H&M Pilots new shopping tech in US stores
The integration of technology, fashion and retail continues at pace, with H&M the latest retailer to pilot incorporating exciting technology in the customer experience. Initially available at US COS retail outlets, the aim is to offer US shoppers a seamless payment experience, improved delivery and return options and personalised styling services.
That sounds like an impressive step forward for consumers in the US but what does this really mean? Does it mean a requirement for clothing photography professionals to alter their services?
Which stores will be piloting this new technology?
Perhaps unsurprisingly, the start of this pilot will take place in Beverly Hills, at the COS store located there. It is interesting to note that this pilot is utilising H&M’s COS brand but the suggestion is that they will roll it out to more stores around the United States later in 2022 and this may include a mixture of COS and H&M branded stores.
What will be included in the technology?
One of the most eye-catching features of this new technology will be found in the fitting rooms at the Beverly Hills store. Each one will be equipped with a smart mirror that automatically recognises clothing products that have been taken into the fitting room. This will include details like the item itself, the size and the colour. It will then offer some personalised options and styling guidelines for customers to consider.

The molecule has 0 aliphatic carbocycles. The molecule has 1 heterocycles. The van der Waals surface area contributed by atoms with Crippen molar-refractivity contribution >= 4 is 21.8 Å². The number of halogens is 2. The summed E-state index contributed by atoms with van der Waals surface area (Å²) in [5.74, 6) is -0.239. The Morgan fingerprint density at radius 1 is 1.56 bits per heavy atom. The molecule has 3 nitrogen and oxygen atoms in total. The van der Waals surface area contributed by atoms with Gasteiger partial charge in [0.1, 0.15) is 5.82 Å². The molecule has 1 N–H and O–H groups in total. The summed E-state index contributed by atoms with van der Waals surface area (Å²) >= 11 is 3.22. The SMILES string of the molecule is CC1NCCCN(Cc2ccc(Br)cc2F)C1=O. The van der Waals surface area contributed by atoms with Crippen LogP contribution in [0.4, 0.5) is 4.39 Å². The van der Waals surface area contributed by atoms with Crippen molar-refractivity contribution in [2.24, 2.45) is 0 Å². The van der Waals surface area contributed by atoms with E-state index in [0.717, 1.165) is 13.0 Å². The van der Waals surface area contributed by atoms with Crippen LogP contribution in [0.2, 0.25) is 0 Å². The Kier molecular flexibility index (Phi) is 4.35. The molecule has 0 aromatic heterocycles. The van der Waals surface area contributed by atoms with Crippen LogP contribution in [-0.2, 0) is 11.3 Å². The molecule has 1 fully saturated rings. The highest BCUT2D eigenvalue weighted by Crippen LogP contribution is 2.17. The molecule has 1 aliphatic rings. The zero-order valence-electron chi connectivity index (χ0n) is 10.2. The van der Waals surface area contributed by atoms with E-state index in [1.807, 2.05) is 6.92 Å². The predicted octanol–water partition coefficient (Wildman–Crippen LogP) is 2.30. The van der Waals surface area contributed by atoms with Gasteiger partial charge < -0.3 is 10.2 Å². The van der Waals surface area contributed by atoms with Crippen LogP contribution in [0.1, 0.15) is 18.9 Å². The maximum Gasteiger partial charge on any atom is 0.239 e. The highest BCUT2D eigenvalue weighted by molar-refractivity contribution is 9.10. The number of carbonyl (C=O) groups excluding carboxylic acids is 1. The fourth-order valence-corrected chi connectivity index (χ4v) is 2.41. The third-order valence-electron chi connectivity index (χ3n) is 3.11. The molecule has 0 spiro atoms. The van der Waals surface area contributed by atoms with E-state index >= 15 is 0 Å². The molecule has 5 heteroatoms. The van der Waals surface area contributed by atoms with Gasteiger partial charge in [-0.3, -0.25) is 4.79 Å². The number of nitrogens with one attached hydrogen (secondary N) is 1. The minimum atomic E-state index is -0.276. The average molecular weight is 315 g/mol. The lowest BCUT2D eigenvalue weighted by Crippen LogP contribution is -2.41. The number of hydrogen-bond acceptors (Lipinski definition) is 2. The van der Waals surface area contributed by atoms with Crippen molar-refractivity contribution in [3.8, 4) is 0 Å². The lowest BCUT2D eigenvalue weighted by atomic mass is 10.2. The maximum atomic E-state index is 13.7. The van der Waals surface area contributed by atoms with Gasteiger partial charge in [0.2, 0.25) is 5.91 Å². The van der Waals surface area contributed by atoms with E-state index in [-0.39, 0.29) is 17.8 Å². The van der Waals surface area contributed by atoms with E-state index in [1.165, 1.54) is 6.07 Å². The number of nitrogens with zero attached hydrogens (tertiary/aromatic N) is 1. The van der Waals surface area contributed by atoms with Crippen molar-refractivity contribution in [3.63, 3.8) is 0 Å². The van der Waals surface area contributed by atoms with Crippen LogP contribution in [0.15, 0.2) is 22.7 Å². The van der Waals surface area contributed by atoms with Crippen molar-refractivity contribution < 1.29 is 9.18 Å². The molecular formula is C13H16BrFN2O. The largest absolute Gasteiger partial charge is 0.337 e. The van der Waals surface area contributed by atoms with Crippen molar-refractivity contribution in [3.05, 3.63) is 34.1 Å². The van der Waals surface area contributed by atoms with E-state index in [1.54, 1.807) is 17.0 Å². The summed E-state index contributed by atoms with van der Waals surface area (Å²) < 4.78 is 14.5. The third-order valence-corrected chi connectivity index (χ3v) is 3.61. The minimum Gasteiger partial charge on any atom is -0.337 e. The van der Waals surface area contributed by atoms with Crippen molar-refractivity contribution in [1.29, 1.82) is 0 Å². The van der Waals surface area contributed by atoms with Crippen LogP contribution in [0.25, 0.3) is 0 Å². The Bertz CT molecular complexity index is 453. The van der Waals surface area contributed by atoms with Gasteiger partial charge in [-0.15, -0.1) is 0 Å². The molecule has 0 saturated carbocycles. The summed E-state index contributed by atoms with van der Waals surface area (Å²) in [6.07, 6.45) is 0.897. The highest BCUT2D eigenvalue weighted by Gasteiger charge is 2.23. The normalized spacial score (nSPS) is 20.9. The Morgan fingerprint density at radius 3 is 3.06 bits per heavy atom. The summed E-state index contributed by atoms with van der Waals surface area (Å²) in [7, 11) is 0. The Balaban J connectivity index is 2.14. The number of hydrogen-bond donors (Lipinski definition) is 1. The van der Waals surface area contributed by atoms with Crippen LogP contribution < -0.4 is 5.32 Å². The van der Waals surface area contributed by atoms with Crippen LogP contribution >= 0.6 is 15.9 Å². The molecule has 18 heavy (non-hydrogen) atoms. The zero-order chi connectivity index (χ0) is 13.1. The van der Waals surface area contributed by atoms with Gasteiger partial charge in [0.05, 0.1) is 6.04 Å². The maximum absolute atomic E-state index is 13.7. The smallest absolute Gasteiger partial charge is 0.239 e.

Away from the changing rooms, out on the shop floor, there will be similar smart mirrors that offer a virtual styling and try-on option. This means you no longer have to queue up for the fitting rooms just to see how something will look on you!
The improved payment solutions and delivery options are aimed at making the process more effective and more sustainable, a particular focus for fashion across the globe right now.
What are they saying about it?
For anyone working in the clothing photography sector, it is easy to appreciate the importance placed on customer engagement. At the heart of this is connecting with the customer on an emotional level and providing an experience that no others offer. Offering customers more creative and interactive experiences definitely have the potential to tick these boxes.
The senior leaders of H&M are certainly saying all the right things about testing out a personalised experience that makes H&M continue to drive innovation forward. However, this viewpoint must be tempered with the reminder that it is an incredibly small pilot and many out there will be wary of how effective the technology is at recognising items and showing genuinely helpful style tips.
Will this catch on and offer new opportunities for fashion photographers?
The reality is technology is being integrated with fashion all the time and pilots like this are nothing new. However, the focus on design, imagery and computer images could offer new opportunities for those working in clothing photography or ghost mannequin photography.
Retailers may want new types of images, more video or high-quality content, so it is certainly something to watch with interest.